GIC’s scenario-based portfolio construction provides a systematic, consistent and coherent framework for the expression of investment decisions and assessment of risk-return trade-offs
(Figure 3). This approach consists of two key components. First, a three-step process to construct a set of plausible scenarios with probabilities. Second, a robustness assessment to ascertain a portfolio that would do well under a wide range of plausible scenarios.

Figure 3. GIC’s Scenario-Based Policy Portfolio Process

At another level, we explore a wider range of potential future environments that the rest of the world may not currently be paying attention to. This involves identifying nascent, high-impact drivers and possibilities of how the world may fundamentally change, before these are recognised and priced by the markets. For example, more than five years ago, technological disruption and the role of technology as an accelerator was less tangible for most investors than it is today. More recently, investor awareness and efforts surrounding climate change have gained momentum globally. We had been analysing these trends and developing our thinking for some years now. Thinking through such potential future scenarios enhances GIC’s thought process when reviewing our longer-term investment strategies.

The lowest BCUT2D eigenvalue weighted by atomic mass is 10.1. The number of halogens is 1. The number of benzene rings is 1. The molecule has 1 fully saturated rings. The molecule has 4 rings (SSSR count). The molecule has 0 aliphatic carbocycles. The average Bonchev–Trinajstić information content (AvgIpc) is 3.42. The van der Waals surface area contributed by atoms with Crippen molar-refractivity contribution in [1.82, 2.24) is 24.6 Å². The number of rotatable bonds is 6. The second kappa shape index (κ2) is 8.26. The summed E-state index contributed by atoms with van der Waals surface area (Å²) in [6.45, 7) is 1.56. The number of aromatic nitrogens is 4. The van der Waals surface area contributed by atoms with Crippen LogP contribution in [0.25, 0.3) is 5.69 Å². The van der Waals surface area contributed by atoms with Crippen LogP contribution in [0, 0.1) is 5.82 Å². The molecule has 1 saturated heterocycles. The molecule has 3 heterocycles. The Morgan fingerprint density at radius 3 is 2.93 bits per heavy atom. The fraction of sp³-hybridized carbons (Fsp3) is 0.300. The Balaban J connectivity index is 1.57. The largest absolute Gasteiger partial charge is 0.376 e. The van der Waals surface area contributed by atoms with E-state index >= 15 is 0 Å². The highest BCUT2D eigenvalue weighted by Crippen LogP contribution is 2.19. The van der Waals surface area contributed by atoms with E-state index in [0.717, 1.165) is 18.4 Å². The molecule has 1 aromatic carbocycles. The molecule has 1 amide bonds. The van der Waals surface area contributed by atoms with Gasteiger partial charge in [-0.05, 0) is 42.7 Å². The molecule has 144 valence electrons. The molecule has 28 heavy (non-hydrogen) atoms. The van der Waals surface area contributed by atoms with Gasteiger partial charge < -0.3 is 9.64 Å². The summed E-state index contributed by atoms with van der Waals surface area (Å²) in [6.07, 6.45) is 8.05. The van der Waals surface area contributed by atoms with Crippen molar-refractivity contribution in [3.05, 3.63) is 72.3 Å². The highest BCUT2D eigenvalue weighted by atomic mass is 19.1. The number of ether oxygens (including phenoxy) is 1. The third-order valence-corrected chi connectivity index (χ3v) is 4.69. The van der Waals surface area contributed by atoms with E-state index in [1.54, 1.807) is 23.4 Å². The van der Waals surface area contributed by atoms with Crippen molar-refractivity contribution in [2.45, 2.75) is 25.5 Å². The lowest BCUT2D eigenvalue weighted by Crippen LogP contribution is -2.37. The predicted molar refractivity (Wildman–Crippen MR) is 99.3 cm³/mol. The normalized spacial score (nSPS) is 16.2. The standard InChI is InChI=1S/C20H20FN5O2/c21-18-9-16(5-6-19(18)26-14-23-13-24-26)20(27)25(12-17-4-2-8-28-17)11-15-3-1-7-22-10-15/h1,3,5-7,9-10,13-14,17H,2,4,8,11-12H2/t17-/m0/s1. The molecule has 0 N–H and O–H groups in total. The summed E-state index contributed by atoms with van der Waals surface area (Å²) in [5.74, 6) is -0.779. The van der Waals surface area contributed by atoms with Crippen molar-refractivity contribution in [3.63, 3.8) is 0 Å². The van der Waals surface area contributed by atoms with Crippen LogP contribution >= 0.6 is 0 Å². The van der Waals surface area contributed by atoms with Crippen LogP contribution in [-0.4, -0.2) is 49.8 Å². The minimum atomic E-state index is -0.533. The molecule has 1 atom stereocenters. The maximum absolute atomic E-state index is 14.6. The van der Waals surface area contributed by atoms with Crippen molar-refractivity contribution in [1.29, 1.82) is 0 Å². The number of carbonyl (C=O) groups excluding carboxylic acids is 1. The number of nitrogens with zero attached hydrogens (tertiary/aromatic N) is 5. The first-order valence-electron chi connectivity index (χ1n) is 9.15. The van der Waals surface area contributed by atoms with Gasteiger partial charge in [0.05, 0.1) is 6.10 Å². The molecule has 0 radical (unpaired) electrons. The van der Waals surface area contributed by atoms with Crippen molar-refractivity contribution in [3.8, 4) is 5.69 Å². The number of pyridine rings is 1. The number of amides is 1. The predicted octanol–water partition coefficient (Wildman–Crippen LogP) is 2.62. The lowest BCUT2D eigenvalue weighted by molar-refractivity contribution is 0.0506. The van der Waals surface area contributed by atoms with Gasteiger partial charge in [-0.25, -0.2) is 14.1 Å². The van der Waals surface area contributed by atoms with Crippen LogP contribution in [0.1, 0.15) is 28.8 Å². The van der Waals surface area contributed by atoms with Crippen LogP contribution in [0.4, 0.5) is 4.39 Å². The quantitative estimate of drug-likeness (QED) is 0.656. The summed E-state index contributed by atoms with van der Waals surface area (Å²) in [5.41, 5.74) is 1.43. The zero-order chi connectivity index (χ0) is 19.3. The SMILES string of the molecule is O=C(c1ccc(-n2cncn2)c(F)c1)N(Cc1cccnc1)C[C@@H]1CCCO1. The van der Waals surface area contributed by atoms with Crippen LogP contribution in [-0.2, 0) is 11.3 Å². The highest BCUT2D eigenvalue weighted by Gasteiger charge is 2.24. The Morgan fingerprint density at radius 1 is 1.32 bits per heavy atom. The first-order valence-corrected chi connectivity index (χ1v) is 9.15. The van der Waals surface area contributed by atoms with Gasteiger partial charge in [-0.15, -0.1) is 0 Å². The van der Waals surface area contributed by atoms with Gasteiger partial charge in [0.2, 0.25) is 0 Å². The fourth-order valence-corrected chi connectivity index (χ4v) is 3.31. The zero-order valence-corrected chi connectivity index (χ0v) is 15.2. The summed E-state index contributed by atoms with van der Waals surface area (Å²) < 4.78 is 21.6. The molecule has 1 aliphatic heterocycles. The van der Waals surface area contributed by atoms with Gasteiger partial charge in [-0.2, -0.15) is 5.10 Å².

These scenarios and impacts are also shared internally across the asset groups, and where relevant, are incorporated in the bottom-up underwriting process and stress-testing of investments.

Ultimately, scenario planning is a good demonstration of how GIC seeks to prepare, not predict, amidst a rapidly changing global investment environment.

What are the challenges of scenario planning?

The first key challenge is in designing scenarios. There are a myriad factors and thresholds to consider. For example, how many dimensions – growth, inflation and other factors – matter when defining distinct scenarios? What are the mechanisms by which the dimensions matter to the portfolio? How do we define the threshold of plausibility before a scenario is prioritised?

Determining the answers to these and other questions is as much an art as it is a science. We try to be systematic and comprehensive, but there is ultimately no “rulebook” to determining the best set of scenarios.

The second key challenge is in implementing the planning process and effecting change thereafter. Scenario planning requires us to consider outcomes that, though plausible, may be uncomfortable. When it comes to challenging our own assumptions, we all face intrinsic psychological and behavioural hurdles. After we overcome these hurdles, we may still face an uphill task in convincing others to consider and accept ideas that occasionally go against conventional wisdom. The challenge is further amplified by the need to define desired outcomes and paths to success, and then building the conviction and consensus needed to institute changes that enable us to achieve these outcomes.